WIRE INTRODUCTION
--- Part Category: Electric Wire ---
Electrical Home Repair Hardware Section
Complete reference, encyclopedia and consumer guide
for do-it-yourself, diy, homeowners and building contractors
From The Illustrated Hardware Book by Tom Philbin
Descriptions and explanations of about 500 common store items including electrical and plumbing materials for home improvement, repair, remodeling, construction, house projects with little known how-to tips and information

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WIRE INTRODUCTION

2-0 copper wire, electrical 
hardware

Wires for electrical purposes are called conductors, simply because they conduct electricity. Actually, wire is a misnomer, because you don't buy bare metal. Rather the wire -- the metal -- comes covered with insulation, usually plastic. The conductor may consist of either solid metal or twisted strands; solid conductors are used in most house wiring, while the stranded conductors are used in conduit wiring and other applications where flexibility is important.

Conductors are always copper (at one time aluminum was used, but this was found to be a safety hazard).

Wire is commonly spoken of in terms of a number, or gauge, that refers to the diameter of the wire. The larger the number, the smaller the wire. No. 38 wire, for example, is a little thicker than a human hair; No. 18 wire is about the diameter of the head of a pin; No.2 wire has the diameter of a lead pencil. And it keeps getting bigger, with the number designations changing to 1/0, 2/0, 3/0, 4/0, and so forth.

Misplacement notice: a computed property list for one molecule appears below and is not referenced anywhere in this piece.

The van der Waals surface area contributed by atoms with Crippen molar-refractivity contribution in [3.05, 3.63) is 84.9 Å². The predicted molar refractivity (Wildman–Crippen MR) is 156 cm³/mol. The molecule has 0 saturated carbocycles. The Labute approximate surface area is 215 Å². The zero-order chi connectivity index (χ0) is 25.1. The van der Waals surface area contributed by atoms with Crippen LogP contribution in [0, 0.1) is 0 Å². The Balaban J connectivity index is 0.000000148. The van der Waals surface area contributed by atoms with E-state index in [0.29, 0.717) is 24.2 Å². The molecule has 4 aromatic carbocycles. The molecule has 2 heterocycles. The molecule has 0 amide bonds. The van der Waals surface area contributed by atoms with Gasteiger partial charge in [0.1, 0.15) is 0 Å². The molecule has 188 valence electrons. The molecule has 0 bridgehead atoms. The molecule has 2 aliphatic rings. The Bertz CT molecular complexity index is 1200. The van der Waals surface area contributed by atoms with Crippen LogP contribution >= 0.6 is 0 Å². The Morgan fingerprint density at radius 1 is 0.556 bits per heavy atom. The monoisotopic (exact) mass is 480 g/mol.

The bigger the wire, the more current it can carry. You will normally be concerned with relatively few wires. Those commonly used in house wiring are numbers 14 and 12; numbers 18 and 16 are common for extension cords; number 14 is used for heavy-duty appliance cords.

Insulated wire is also classified by letter according to type of covering or insulation used, but these designations normally need not concern the do-it-yourselfer.


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ELECTRICAL HOME HARDWARE SECTION
Description of Contents

Introduction
Boxes
Circuit Breakers
Conduit
Cord Sets
Fuses
Lamp Parts
Light Fixtures
Plugs
Receptacles
Switches
Taps
Wall Plates
Wire

OTHER HARDWARE SECTIONS
GENERAL HARDWARE SECTION
PLUMBING
ADHESIVES, PATCHES & MORE
SAFETY


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The Illustrated Hardware Book
Content Copyright © by Tom Philbin 1992
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